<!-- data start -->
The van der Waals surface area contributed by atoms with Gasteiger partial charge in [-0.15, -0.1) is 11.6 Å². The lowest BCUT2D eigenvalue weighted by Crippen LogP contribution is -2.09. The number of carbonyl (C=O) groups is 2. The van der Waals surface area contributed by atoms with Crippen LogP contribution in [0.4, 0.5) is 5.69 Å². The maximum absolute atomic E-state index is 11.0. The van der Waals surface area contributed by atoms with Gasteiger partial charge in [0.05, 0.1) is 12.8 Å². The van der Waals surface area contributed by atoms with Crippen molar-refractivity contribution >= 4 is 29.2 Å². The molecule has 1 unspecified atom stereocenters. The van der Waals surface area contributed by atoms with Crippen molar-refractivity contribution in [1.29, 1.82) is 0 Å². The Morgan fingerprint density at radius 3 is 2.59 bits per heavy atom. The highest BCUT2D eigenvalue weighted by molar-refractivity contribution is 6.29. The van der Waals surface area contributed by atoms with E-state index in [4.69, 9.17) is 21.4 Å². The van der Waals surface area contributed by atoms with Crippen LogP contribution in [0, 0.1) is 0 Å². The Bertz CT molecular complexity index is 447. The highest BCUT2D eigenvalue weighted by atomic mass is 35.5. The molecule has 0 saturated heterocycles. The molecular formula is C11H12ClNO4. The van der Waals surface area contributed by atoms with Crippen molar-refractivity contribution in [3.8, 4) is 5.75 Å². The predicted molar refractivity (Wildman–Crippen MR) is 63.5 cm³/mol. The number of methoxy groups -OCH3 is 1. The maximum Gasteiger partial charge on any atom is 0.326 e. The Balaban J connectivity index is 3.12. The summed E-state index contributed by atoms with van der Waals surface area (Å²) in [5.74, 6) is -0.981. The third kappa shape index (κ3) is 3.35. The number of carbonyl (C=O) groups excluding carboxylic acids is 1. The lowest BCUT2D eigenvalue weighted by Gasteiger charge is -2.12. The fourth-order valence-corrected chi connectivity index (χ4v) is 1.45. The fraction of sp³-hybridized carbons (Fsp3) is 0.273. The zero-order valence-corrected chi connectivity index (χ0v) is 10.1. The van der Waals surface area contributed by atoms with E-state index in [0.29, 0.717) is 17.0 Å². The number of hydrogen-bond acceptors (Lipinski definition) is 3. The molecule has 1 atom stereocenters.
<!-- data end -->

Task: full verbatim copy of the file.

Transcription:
The van der Waals surface area contributed by atoms with Gasteiger partial charge in [-0.15, -0.1) is 11.6 Å². The lowest BCUT2D eigenvalue weighted by Crippen LogP contribution is -2.09. The number of carbonyl (C=O) groups is 2. The van der Waals surface area contributed by atoms with Crippen LogP contribution in [0.4, 0.5) is 5.69 Å². The maximum absolute atomic E-state index is 11.0. The van der Waals surface area contributed by atoms with Gasteiger partial charge in [0.05, 0.1) is 12.8 Å². The van der Waals surface area contributed by atoms with Crippen molar-refractivity contribution >= 4 is 29.2 Å². The molecule has 1 unspecified atom stereocenters. The van der Waals surface area contributed by atoms with Crippen molar-refractivity contribution in [1.29, 1.82) is 0 Å². The Morgan fingerprint density at radius 3 is 2.59 bits per heavy atom. The highest BCUT2D eigenvalue weighted by molar-refractivity contribution is 6.29. The van der Waals surface area contributed by atoms with E-state index in [4.69, 9.17) is 21.4 Å². The van der Waals surface area contributed by atoms with Crippen LogP contribution in [0, 0.1) is 0 Å². The Bertz CT molecular complexity index is 447. The highest BCUT2D eigenvalue weighted by atomic mass is 35.5. The molecule has 0 saturated heterocycles. The molecular formula is C11H12ClNO4. The van der Waals surface area contributed by atoms with Crippen molar-refractivity contribution in [3.8, 4) is 5.75 Å². The predicted molar refractivity (Wildman–Crippen MR) is 63.5 cm³/mol. The number of methoxy groups -OCH3 is 1. The maximum Gasteiger partial charge on any atom is 0.326 e. The Balaban J connectivity index is 3.12. The summed E-state index contributed by atoms with van der Waals surface area (Å²) in [5.74, 6) is -0.981. The third kappa shape index (κ3) is 3.35. The number of carbonyl (C=O) groups excluding carboxylic acids is 1. The lowest BCUT2D eigenvalue weighted by Gasteiger charge is -2.12. The fourth-order valence-corrected chi connectivity index (χ4v) is 1.45. The fraction of sp³-hybridized carbons (Fsp3) is 0.273. The zero-order valence-corrected chi connectivity index (χ0v) is 10.1. The van der Waals surface area contributed by atoms with E-state index in [0.29, 0.717) is 17.0 Å². The number of hydrogen-bond acceptors (Lipinski definition) is 3. The molecule has 1 atom stereocenters.